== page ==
... This is a crime against primality! Phil () ASCII ribbon campaign () Hopeless ribbon campaign / against HTML mail / against gratuitous
            Message 5 of 6 , Sep 15, 2005
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              --- primenumbers@yahoogroups.com wrote:
              > From: "eharsh82" <harsh@...>
              ...
              > I have a G5 sitting around

              This is a crime against primality!

              Phil

              () ASCII ribbon campaign () Hopeless ribbon campaign
              /\ against HTML mail /\ against gratuitous bloodshed

              [stolen with permission from Daniel B. Cristofani]

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            • mgrogue@wi.rr.com
              ... My point is that you won t be able to sieve much deeper by taking a larger range and distributing it. Maybe you can sieve 1% or 2% deeper, but that
              Message 6 of 6 , Sep 15, 2005
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                > I think what Jean meant was that multiple people could work on
                > different factor values for the same range of numbers. For example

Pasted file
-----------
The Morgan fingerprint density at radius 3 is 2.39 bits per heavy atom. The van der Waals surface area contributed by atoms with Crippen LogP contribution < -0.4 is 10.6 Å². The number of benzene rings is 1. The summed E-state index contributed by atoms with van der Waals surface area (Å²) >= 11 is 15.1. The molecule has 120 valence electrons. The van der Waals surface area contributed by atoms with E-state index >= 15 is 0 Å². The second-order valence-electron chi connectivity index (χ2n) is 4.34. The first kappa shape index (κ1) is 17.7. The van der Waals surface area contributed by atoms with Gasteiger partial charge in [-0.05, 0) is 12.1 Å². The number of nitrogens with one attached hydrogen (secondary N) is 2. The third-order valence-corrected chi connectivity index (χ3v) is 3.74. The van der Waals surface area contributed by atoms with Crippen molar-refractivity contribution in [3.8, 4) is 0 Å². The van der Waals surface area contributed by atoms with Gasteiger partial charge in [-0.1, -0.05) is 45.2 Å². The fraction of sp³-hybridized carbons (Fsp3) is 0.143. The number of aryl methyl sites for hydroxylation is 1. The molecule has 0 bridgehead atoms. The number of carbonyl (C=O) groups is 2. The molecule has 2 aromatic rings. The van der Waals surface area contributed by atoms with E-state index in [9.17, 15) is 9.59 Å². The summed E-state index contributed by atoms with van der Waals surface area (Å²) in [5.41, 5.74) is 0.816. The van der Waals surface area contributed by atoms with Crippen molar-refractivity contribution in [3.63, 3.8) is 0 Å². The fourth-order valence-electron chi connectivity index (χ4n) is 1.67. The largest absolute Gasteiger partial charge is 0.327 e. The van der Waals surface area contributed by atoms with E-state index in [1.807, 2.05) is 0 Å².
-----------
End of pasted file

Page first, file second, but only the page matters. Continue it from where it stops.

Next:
> how PSP does distributed sieving on its numbers.

                My point is that you won't be able to sieve much deeper by taking a
                larger range and distributing it. Maybe you can sieve 1% or 2%
                deeper, but that doesn't make it worth the effort. The reason is
                that MultiSieve has to use trial division (at least for Cullen/Woodalls).
                PSP sieving gets a huge advantage because it uses a discrete log.

                > Secondly is there a MAC version for multisieve available. I have a
                > G5 sitting around, may be I can put it to some use.

                I've been working on one in my spare time. I used a Mac version to
                sieve the Cullen range in which I found the prime since I could sieve
                much deeper than a P4 could.

                In the meantime, head over to the pies_project and use your Mac to
                find a new 100000 digit prime.

                --Mark